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Working with 60p in Apple Final Cut Pro

Dec 7, 2010 12:00 PM, By Jan Ozer


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Figure 5. 24 doesn't divide evenly into 60, resulting in an uneven cadence.

Figure 5. 24 doesn't divide evenly into 60, resulting in an uneven cadence.

Converting 60p to 24p

The other problem that the client faced was converting 60p to 24p for DVD. The spacial quality was uniformly good, but the results weren't smooth, with jerkiness again most notable during panning sequences. The client knew that there was an inherent issue converting 60p to 24p, but wanted some help identifying alternatives.

The "inherent" conversion issue is shown in Figure 5—that is, because 24p doesn't divide evenly into 60p, the pattern of dropping frames is uneven. I'm not sure I have the starting point exactly right in the figure, but the cadence is correct: To create a 24p file from a 60p source, you include a single frame, then drop two frames, include a single frame, drop a single frame, include a single frame, drop two, and repeat as necessary until the end of the file. While this sounds awful, the result isn't really distracting unless you're panning around an image. Even during a fast spinning motion, the dropped cadence is tough to see.

What are the alternatives if jerkiness is noticeable? Again, there are multiple techniques to smooth out the video, and the best resource I found was a great article produced by Jack Daniel Stanley, with a video illustrating the techniques here and a descriptive article here.

Figure 6. The interpolated frame is on the left.

Figure 6. The interpolated frame is on the left.

Most of the techniques use some form of frame interpolation—in other words, combining data from multiple frames to produce 24 discrete frames per second that preserve motion more smoothly than you get by dropping frames as shown in Figure 5. You can see an example of this on the left in Figure 6.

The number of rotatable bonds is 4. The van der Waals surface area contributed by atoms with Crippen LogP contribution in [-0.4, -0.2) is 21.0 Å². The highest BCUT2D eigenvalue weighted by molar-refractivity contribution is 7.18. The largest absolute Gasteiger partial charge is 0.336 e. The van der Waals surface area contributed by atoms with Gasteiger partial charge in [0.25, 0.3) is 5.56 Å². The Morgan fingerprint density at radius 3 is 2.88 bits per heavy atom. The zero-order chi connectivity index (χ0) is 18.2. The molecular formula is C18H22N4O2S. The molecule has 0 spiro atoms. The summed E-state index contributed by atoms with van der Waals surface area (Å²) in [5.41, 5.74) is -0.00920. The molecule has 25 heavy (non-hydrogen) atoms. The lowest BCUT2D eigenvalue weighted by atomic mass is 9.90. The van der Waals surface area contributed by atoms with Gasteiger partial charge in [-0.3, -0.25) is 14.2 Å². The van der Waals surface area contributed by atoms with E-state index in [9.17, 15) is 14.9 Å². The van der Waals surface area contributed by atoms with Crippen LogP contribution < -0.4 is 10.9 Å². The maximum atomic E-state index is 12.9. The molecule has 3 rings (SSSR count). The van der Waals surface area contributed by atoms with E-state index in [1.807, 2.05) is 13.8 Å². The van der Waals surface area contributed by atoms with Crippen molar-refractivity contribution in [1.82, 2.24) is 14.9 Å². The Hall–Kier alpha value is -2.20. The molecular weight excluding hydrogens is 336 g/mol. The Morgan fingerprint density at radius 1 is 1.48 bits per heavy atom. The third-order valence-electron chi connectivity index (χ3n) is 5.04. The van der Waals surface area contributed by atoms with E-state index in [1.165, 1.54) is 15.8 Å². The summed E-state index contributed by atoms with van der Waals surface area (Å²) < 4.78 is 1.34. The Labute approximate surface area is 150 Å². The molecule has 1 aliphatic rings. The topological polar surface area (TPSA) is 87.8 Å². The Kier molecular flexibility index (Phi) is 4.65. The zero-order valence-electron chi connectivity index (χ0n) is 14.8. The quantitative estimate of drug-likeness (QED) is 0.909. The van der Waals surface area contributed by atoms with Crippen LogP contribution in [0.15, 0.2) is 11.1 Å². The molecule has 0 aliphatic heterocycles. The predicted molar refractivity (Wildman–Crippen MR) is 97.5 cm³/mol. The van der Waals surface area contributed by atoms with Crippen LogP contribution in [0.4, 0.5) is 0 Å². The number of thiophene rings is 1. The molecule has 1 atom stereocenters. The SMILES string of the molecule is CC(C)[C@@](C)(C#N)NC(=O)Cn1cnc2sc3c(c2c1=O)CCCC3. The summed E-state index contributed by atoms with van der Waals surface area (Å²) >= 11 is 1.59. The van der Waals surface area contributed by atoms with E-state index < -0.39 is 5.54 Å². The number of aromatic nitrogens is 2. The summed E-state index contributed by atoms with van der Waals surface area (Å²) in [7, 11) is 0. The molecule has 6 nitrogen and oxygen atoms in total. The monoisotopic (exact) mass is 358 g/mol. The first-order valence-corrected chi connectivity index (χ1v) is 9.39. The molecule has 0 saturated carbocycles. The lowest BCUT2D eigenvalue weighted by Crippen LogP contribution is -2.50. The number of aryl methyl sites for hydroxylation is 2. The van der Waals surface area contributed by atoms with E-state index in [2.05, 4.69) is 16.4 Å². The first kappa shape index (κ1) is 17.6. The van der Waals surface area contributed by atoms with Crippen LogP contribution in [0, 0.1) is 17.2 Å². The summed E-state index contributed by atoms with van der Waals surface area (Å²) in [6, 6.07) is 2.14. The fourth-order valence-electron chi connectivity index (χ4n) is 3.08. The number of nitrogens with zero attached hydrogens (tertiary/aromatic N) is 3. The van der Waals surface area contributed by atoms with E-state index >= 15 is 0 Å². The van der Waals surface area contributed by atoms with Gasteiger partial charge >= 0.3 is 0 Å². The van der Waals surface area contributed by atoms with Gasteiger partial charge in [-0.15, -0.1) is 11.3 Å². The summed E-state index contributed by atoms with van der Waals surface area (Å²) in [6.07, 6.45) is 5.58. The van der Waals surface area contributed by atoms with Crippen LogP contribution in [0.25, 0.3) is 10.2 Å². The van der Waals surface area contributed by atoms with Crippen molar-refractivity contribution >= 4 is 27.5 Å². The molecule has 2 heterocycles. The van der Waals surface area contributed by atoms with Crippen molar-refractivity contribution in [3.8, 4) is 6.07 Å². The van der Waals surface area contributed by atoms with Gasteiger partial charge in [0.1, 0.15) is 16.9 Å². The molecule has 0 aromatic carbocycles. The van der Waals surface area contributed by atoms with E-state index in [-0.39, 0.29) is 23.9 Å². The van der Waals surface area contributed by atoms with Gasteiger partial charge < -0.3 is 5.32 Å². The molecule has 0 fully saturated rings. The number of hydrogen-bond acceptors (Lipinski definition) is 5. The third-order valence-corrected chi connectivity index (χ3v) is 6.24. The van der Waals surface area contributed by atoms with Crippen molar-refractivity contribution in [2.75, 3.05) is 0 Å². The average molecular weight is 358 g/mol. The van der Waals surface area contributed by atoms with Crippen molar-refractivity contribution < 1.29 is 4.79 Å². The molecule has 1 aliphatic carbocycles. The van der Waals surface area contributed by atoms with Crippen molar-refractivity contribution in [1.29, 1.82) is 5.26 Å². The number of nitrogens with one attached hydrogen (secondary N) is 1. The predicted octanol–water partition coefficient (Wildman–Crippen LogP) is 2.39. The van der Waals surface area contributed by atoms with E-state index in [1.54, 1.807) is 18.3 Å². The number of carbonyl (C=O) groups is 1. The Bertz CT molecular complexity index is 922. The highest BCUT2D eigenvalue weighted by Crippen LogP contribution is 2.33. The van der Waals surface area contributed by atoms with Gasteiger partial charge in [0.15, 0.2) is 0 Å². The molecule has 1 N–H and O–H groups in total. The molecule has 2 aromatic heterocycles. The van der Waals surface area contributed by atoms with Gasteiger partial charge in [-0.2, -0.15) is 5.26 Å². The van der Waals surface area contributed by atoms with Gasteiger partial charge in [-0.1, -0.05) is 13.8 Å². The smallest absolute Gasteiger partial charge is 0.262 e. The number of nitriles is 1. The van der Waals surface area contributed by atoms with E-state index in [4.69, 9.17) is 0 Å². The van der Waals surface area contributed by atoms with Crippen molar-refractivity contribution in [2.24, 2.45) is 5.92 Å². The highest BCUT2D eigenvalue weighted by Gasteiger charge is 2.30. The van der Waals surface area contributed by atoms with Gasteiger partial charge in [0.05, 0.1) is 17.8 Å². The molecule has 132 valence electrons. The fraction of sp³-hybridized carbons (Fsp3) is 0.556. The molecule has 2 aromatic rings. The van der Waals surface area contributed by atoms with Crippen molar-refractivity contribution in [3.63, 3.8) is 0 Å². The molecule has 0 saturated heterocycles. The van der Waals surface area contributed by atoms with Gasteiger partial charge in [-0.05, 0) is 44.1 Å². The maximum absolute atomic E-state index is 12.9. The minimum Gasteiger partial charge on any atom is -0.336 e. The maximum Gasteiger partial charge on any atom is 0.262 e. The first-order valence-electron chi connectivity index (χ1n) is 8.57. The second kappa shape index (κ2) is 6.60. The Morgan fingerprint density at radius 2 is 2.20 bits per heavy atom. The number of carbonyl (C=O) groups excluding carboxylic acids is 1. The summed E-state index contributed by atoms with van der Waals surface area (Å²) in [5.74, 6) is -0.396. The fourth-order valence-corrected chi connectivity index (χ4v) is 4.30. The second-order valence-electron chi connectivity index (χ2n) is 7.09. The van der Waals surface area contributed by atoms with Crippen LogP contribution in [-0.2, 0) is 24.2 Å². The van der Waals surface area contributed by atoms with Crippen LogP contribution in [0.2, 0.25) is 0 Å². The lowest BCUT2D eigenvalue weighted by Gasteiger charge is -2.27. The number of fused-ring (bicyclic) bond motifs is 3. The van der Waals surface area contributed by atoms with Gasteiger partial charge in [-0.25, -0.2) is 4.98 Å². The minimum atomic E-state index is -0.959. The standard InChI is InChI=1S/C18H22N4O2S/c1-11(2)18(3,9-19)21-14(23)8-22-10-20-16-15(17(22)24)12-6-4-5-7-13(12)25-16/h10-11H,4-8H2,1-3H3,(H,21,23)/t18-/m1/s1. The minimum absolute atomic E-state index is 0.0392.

To explain, the original 60p video is in the middle, the video created by dropping frames as shown in Figure 5 is on the right, while the interpolated frame is shown on the left. The three circled areas show regions that appear to be composed of data from different frames. You can watch the video file here.

If you play the video, note that it has two distinct segments. The first 3.5 seconds compares 29.97i and 24p files produced from the 60p clip in the middle. If you page through the file frame by frame, you'll see the drop frame cadence shown in Figure 5, and also that the fields in the 29.97i file map directly to all the frames from the 60p file. Then there's a short break in the video, and the next clip contains the three videos as shown in Figure 6.

Figure 7. Changing the frame rate from 60p to 23.976.

Figure 7. Changing the frame rate from 60p to 23.976.

Again, Stanley's article documents four techniques. I used the simplest for my tests (the one Stanley recommended and, as it turned out, the one that the client was using before I got there), which involved retiming the clip in Compressor. Here are the relevant steps.

1. Adjusting the frame rate to 23.976. In Compressor's Encoder pane, click the Video Settings button, and change the frame rate to 23.976.

Figure 8. Set audio to pass-through so you don't process it.

Figure 8. Set audio to pass-through so you don't process it.

2. To make sure that you don't process the audio, change the audio setting to pass-through.

3. In the Frame Controls pane, you have to tell Compressor which technique to use when converting the frame rates. I used Best in the Rate Conversion list box when creating the clip shown in Figure 6.

Figure 9. Setting the technique to be used when converting the frame rate.

Figure 9. Setting the technique to be used when converting the frame rate.

Again, you'll almost certainly want to use some flavor of ProRes as the format for the file to minimize any compression-related loss and maximize downstream editing compatibility. Render as normal, and then author with the interpolated 24p file.

Let me say for the record that irrespective of the technique used, interpolation never produces as smooth a result as you would have gotten had you shot in 24p. In the case of my client, they were using 24p to try to fix an idiosyncratic problem in the video, and we ultimately found a better solution that didn't involve using 24p. Overall, if you want to produce in 24p, shoot in 24, and if you want the smoothest possible result on DVD from 60p footage, use 29.97i.

That's it. I'm sure there are other techniques out there to accomplish both objectives discussed above. If there are any that I absolutely need to know about, contact me at jozer@mindspring.com.

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